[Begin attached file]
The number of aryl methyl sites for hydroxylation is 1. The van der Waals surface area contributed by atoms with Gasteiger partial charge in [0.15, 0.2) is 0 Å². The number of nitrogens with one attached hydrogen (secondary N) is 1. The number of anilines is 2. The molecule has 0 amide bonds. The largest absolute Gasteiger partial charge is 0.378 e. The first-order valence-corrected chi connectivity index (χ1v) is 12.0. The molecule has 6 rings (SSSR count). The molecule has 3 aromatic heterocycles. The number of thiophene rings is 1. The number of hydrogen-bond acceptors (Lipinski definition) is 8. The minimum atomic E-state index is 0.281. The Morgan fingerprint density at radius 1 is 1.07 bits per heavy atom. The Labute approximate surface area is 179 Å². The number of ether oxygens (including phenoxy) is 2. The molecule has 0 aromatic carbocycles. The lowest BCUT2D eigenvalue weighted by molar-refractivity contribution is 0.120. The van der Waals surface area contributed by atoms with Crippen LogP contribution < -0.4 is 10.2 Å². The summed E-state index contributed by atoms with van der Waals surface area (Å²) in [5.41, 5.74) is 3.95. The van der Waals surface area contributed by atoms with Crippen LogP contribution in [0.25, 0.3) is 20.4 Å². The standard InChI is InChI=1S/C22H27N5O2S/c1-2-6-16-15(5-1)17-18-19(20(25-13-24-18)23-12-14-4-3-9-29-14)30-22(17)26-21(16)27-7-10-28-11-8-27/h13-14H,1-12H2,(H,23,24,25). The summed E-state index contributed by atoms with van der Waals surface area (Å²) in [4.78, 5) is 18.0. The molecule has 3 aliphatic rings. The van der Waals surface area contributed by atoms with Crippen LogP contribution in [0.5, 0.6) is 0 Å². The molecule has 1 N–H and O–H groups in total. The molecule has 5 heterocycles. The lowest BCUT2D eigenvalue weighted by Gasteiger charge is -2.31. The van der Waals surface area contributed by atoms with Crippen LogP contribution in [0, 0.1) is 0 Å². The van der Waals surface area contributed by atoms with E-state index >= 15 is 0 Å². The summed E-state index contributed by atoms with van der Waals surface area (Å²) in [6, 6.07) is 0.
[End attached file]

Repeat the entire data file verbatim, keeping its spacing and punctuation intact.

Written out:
The number of aryl methyl sites for hydroxylation is 1. The van der Waals surface area contributed by atoms with Gasteiger partial charge in [0.15, 0.2) is 0 Å². The number of nitrogens with one attached hydrogen (secondary N) is 1. The number of anilines is 2. The molecule has 0 amide bonds. The largest absolute Gasteiger partial charge is 0.378 e. The first-order valence-corrected chi connectivity index (χ1v) is 12.0. The molecule has 6 rings (SSSR count). The molecule has 3 aromatic heterocycles. The number of thiophene rings is 1. The number of hydrogen-bond acceptors (Lipinski definition) is 8. The minimum atomic E-state index is 0.281. The Morgan fingerprint density at radius 1 is 1.07 bits per heavy atom. The Labute approximate surface area is 179 Å². The number of ether oxygens (including phenoxy) is 2. The molecule has 0 aromatic carbocycles. The lowest BCUT2D eigenvalue weighted by molar-refractivity contribution is 0.120. The van der Waals surface area contributed by atoms with Crippen LogP contribution < -0.4 is 10.2 Å². The summed E-state index contributed by atoms with van der Waals surface area (Å²) in [5.41, 5.74) is 3.95. The van der Waals surface area contributed by atoms with Crippen LogP contribution in [0.25, 0.3) is 20.4 Å². The standard InChI is InChI=1S/C22H27N5O2S/c1-2-6-16-15(5-1)17-18-19(20(25-13-24-18)23-12-14-4-3-9-29-14)30-22(17)26-21(16)27-7-10-28-11-8-27/h13-14H,1-12H2,(H,23,24,25). The summed E-state index contributed by atoms with van der Waals surface area (Å²) in [4.78, 5) is 18.0. The molecule has 3 aliphatic rings. The van der Waals surface area contributed by atoms with Crippen LogP contribution in [0.5, 0.6) is 0 Å². The molecule has 1 N–H and O–H groups in total. The molecule has 5 heterocycles. The lowest BCUT2D eigenvalue weighted by Gasteiger charge is -2.31. The van der Waals surface area contributed by atoms with Crippen LogP contribution in [0, 0.1) is 0 Å². The van der Waals surface area contributed by atoms with E-state index >= 15 is 0 Å². The summed E-state index contributed by atoms with van der Waals surface area (Å²) in [6, 6.07) is 0.